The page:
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5 Culinary Spices You May Not Know (But Should)


Elettaria Cardamomum, or green cardamom, is one of the most exquisitely flavorful and valuable spices in the world. It is common in Middle Eastern, Indian, and Mediterranean cooking, and also appears as far north as Sweden and Finland. It has been a staple of global trade for thousands of years, dating back at least to the time of the ancient Greeks. The plant is native to India.

Cardamom is richly aromatic, delightfully pungent, and gives a slightly sweet, spicy flavor to beans, rice, vegetables, and meat. ‘Spicy’ in this context does not mean hot, like a jalapeno – cardamom has a bright, sharp, and very present flavor, but does not burn like a hot pepper. Cardamom is a common ingredient in Chai-spiced teas, where it lends the drink and warming, stimulating scent and pleasantly biting flavor. Try adding cardamom, along with coriander and garlic, to black beans, or with cumin to flavor beef.

Grains of Paradise

Aframomum melegueta, also known as ‘African Pepper’, Grains of Paradise are native to West Africa, but have made their way into European cuisine as a substitute for black pepper. They are less biting and more richly flavored than a black peppercorn, and can be used to add depth to a dish, while still retaining the spicy warmth. Grains of Paradise are also used in beer, cocktails, and liqueurs. Some brewers consider them superior to black peppercorns for spicing beer, as they complement the flavor of beer without overpowering the other ingredients. In cooking, you can use Grains of Paradise as a straight substitute for black pepper, to give your dishes a new, deeper, complexity. They can also be used as an apple pie spice, to complement cinnamon and cloves, livening up traditional recipe


Palmaria palmata, also known as sea lettuce, is in fact a red algae that forms long, leaf-like structures under the surface of the ocean. It is a dietary staple in the parts of the world where it commonly grows, but is most commonly found in the US as a powder or flake. Dulse has a salty, oceanic taste, and can be used in place of refined table salt to improve the nutritional value of food. Soups, stews, stir-fry, baked or grilled vegetables, meat dishes, anywhere you would normally use salt, try dulse instead. Dulse has a high vitamin content, contains all the necessary trace minerals, and even has some protein.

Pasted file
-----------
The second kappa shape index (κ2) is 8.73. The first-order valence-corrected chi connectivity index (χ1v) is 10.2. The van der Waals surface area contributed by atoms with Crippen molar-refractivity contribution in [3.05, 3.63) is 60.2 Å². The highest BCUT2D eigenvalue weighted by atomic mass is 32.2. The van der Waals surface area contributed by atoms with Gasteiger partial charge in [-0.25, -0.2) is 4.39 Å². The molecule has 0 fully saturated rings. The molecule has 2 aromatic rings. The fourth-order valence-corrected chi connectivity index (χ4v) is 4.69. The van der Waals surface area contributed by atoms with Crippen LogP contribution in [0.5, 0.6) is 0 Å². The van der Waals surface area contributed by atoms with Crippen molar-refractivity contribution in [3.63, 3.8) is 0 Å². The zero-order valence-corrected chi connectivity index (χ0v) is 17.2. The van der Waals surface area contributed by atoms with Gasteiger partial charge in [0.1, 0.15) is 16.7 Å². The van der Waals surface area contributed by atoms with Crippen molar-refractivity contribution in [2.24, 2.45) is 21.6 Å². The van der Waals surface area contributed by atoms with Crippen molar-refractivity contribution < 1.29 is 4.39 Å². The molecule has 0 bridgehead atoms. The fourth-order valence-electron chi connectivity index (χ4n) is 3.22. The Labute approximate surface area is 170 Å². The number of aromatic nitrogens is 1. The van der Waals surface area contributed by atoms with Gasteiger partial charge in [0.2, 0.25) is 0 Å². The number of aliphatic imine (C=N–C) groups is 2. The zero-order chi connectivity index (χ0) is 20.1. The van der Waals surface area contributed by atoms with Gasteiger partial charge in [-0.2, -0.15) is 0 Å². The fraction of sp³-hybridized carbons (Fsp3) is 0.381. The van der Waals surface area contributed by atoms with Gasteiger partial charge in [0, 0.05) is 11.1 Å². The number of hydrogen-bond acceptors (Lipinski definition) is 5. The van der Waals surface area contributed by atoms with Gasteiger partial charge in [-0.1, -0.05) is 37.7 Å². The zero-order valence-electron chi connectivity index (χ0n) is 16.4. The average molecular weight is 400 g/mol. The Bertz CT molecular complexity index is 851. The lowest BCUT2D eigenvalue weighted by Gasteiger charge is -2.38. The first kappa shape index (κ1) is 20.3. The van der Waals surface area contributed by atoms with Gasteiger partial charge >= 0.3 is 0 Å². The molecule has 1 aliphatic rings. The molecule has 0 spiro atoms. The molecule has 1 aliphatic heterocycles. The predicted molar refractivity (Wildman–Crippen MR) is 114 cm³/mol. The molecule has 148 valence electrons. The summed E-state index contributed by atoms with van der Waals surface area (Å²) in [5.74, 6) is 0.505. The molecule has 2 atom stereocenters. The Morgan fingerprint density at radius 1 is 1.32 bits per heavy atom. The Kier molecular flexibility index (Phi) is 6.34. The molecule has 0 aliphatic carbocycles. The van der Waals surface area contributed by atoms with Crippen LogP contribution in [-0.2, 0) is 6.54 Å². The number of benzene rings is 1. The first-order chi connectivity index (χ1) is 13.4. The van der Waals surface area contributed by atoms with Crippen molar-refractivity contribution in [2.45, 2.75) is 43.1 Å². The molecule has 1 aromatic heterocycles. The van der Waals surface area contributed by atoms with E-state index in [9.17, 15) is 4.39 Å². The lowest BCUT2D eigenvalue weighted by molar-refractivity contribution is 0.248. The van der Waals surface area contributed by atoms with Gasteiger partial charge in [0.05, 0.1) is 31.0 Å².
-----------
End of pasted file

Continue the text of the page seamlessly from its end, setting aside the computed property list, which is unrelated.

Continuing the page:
Herbs de Provence
Basil, rosemary, thyme, parsley, marjoram, lavender, tarragon

Herbs de Provence is a traditional French blend of herbs, that is often used on chicken and other poultry. Most of the herbs contained in Provence blends are familiar to American and European cooks, but the addition of lavender gives them a unique twist. The flavor is light, fresh, and good with butter. Also try them in soups and sauces to experience some uniquely French flavor in your own home.

Garam Masala
cardamom, cinnamon, cloves, cumin, coriander, black pepper

Garam Masala, like the Provence blend, is a combination of spices which are well known on their own, but become really special when combined. Garam Masala is a spice of Indian and Middle Eastern cooking, and gives meats and stews a flavor unlike anything we commonly encounter in the US. Beef becomes spicy and forward, rather than solely savory. It can make a beef stew really pop, without relying on heavy amounts of salt, bringing the meat to the forefront of the flavor profile without compromising its succulence. Use Garam Masala in vegetable or rice dishes to add spice and flavor to otherwise bland recipes. Beets and other root veggies, sliced and spiced with Garam Masala, and pan fried in just a touch of olive oil, can be the foundation of a rich and delicious vegetarian dinner.

When it comes to new and unfamiliar spices, don’t be shy! Get out of your comfort zone and try new recipes, new vegetables, and new spices. Let your nose be your guide, and experiment until you find what works for you. A couple of new cooking spices can shake up a dinner routine which has become boring or bland, and can add some much needed variety to tried-and-true recipes. The health benefits of a varied diet are well known, and expanding your knowledge of cooking herbs and spices can open up the whole world to you, and bring some adventure to your table.

Sean Fay